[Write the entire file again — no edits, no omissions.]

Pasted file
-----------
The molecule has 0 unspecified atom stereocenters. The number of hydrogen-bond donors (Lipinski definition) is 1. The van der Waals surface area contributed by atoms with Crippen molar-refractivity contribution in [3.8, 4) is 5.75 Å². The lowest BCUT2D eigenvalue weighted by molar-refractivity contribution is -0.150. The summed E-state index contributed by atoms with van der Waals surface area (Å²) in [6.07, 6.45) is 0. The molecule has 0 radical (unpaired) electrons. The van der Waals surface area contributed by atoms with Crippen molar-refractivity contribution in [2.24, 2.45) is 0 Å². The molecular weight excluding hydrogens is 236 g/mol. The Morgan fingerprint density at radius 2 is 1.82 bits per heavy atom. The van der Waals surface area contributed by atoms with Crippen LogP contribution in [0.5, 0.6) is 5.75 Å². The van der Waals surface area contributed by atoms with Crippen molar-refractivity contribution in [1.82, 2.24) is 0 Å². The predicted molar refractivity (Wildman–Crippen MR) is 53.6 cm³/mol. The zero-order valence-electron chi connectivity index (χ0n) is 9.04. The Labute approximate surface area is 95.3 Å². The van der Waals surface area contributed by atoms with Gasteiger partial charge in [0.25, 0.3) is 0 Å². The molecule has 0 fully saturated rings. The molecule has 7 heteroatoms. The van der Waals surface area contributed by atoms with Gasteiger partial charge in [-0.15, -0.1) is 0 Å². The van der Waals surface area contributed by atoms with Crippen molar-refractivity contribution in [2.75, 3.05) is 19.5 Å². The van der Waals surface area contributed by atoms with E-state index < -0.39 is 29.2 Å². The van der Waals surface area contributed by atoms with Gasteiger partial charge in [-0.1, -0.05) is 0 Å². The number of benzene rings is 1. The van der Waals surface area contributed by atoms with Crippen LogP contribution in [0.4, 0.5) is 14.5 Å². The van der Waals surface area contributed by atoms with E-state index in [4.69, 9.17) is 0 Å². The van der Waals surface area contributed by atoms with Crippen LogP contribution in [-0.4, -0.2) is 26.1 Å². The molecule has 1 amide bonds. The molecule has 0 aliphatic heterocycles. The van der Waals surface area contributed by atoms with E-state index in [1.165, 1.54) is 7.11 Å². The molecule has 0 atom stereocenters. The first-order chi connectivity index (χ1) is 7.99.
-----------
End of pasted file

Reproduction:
The molecule has 0 unspecified atom stereocenters. The number of hydrogen-bond donors (Lipinski definition) is 1. The van der Waals surface area contributed by atoms with Crippen molar-refractivity contribution in [3.8, 4) is 5.75 Å². The lowest BCUT2D eigenvalue weighted by molar-refractivity contribution is -0.150. The summed E-state index contributed by atoms with van der Waals surface area (Å²) in [6.07, 6.45) is 0. The molecule has 0 radical (unpaired) electrons. The van der Waals surface area contributed by atoms with Crippen molar-refractivity contribution in [2.24, 2.45) is 0 Å². The molecular weight excluding hydrogens is 236 g/mol. The Morgan fingerprint density at radius 2 is 1.82 bits per heavy atom. The van der Waals surface area contributed by atoms with Crippen LogP contribution in [0.5, 0.6) is 5.75 Å². The van der Waals surface area contributed by atoms with Crippen molar-refractivity contribution in [1.82, 2.24) is 0 Å². The predicted molar refractivity (Wildman–Crippen MR) is 53.6 cm³/mol. The zero-order valence-electron chi connectivity index (χ0n) is 9.04. The Labute approximate surface area is 95.3 Å². The van der Waals surface area contributed by atoms with Gasteiger partial charge in [0.25, 0.3) is 0 Å². The molecule has 0 fully saturated rings. The molecule has 7 heteroatoms. The van der Waals surface area contributed by atoms with Gasteiger partial charge in [-0.15, -0.1) is 0 Å². The van der Waals surface area contributed by atoms with Crippen molar-refractivity contribution in [2.75, 3.05) is 19.5 Å². The van der Waals surface area contributed by atoms with E-state index < -0.39 is 29.2 Å². The van der Waals surface area contributed by atoms with Gasteiger partial charge in [-0.1, -0.05) is 0 Å². The number of benzene rings is 1. The van der Waals surface area contributed by atoms with Crippen LogP contribution in [0.4, 0.5) is 14.5 Å². The van der Waals surface area contributed by atoms with E-state index in [4.69, 9.17) is 0 Å². The van der Waals surface area contributed by atoms with Crippen LogP contribution in [-0.4, -0.2) is 26.1 Å². The molecule has 1 amide bonds. The molecule has 0 aliphatic heterocycles. The van der Waals surface area contributed by atoms with E-state index in [1.165, 1.54) is 7.11 Å². The molecule has 0 atom stereocenters. The first-order chi connectivity index (χ1) is 7.99.